World shares mixed...Solid US job growth is likely to be reported for August...British Airways travelers’ credit card details hacked
SINGAPORE (AP) — Global markets were mixed today as traders mulled over the effects of possible U.S. tariffs on $200 billion in Chinese goods in a simmering trade dispute. In Europe, France’s CAC 40 added 0.1 percent while the FTSE 100 index of leading British shares gave up 0.2 percent. Germany’s DAX fell 0.1 percent. Japan’s benchmark Nikkei and the Kospi in South Korea closed down. The Shanghai Composite index ended higher. Dow and S&P futures signal a lower opening on Wall Street.
WASHINGTON (AP) — U.S. employers likely hired at a healthy pace in August, emboldened by brisk consumer spending and an economy that keeps growing steadily. Economists surveyed by FactSet predict that employers added 189,000 jobs in August and that the unemployment rate dipped from an already-low 3.9 percent to 3.8 percent. That would be nearly the lowest rate in 50 years. The Labor Department’s jobs report will be released this morning.
WASHINGTON (AP) — U.S. and Canadian negotiators will extend at least through today their negotiations to reach a deal that would allow Canada to remain in a North American trade bloc. Canada’s envoy — Foreign Affairs Minister Chrystia Freeland — left a five-minute-long meeting with U.S. Trade Rep. Robert Lighthizer Thursday night. She told reporters that it was important to discuss a couple of issues face to face but offered no further details. She added that the two sides agreed to meet again today.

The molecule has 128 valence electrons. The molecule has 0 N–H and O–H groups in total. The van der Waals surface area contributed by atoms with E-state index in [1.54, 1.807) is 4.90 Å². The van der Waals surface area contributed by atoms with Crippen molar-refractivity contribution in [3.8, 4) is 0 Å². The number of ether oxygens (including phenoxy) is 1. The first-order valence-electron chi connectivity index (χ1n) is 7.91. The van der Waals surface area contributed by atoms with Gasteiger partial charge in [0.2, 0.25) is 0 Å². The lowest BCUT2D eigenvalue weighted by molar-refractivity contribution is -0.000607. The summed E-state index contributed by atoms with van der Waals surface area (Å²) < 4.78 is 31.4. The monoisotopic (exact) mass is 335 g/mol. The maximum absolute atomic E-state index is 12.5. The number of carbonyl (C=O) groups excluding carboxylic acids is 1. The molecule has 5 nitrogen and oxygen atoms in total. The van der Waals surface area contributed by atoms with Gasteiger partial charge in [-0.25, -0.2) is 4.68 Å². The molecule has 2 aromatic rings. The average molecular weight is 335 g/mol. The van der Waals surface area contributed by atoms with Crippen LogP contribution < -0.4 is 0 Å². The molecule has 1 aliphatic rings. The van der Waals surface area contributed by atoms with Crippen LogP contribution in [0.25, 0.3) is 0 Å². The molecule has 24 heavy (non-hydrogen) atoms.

LONDON (AP) — British Airways is promising to compensate customers after reporting a major hack of its website that compromised credit card information of roughly 380,000 travelers. Chief Executive Alex Cruz says the company is “100 percent committed” to compensating customers whose financial information was stolen. He says enough information was stolen to allow criminals to use credit card information for illicit purposes, and that police are investigating.
MOSCOW (AP) — Russia’s pension reform, which has sent President Vladimir Putin’s approval ratings into a tailspin, is going to hit hard some of the president’s core supporters. The planned hike in the retirement age by five years yanks away the safety net for Russians in their 50s who typically struggle to hold down a job, let alone find a new one. By 2023, the pension age for women will be 60 and for men, 65.